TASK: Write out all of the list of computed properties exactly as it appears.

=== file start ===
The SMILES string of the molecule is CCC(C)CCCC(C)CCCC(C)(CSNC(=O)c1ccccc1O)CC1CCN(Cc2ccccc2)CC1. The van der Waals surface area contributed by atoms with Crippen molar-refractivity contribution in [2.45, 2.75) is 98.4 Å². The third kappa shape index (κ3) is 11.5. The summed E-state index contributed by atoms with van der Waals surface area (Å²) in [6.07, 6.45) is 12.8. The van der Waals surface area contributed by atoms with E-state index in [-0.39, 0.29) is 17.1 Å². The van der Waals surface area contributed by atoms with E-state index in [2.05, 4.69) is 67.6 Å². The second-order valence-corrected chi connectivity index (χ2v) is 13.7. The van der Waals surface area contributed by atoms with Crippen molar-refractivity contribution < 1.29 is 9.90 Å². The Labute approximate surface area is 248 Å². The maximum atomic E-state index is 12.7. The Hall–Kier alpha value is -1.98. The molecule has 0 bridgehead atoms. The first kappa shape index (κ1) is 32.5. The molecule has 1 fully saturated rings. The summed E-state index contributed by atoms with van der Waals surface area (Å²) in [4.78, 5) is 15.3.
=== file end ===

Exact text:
The SMILES string of the molecule is CCC(C)CCCC(C)CCCC(C)(CSNC(=O)c1ccccc1O)CC1CCN(Cc2ccccc2)CC1. The van der Waals surface area contributed by atoms with Crippen molar-refractivity contribution in [2.45, 2.75) is 98.4 Å². The third kappa shape index (κ3) is 11.5. The summed E-state index contributed by atoms with van der Waals surface area (Å²) in [6.07, 6.45) is 12.8. The van der Waals surface area contributed by atoms with E-state index in [-0.39, 0.29) is 17.1 Å². The van der Waals surface area contributed by atoms with E-state index in [2.05, 4.69) is 67.6 Å². The second-order valence-corrected chi connectivity index (χ2v) is 13.7. The van der Waals surface area contributed by atoms with Crippen molar-refractivity contribution < 1.29 is 9.90 Å². The Labute approximate surface area is 248 Å². The maximum atomic E-state index is 12.7. The Hall–Kier alpha value is -1.98. The molecule has 0 bridgehead atoms. The first kappa shape index (κ1) is 32.5. The molecule has 1 fully saturated rings. The summed E-state index contributed by atoms with van der Waals surface area (Å²) in [4.78, 5) is 15.3.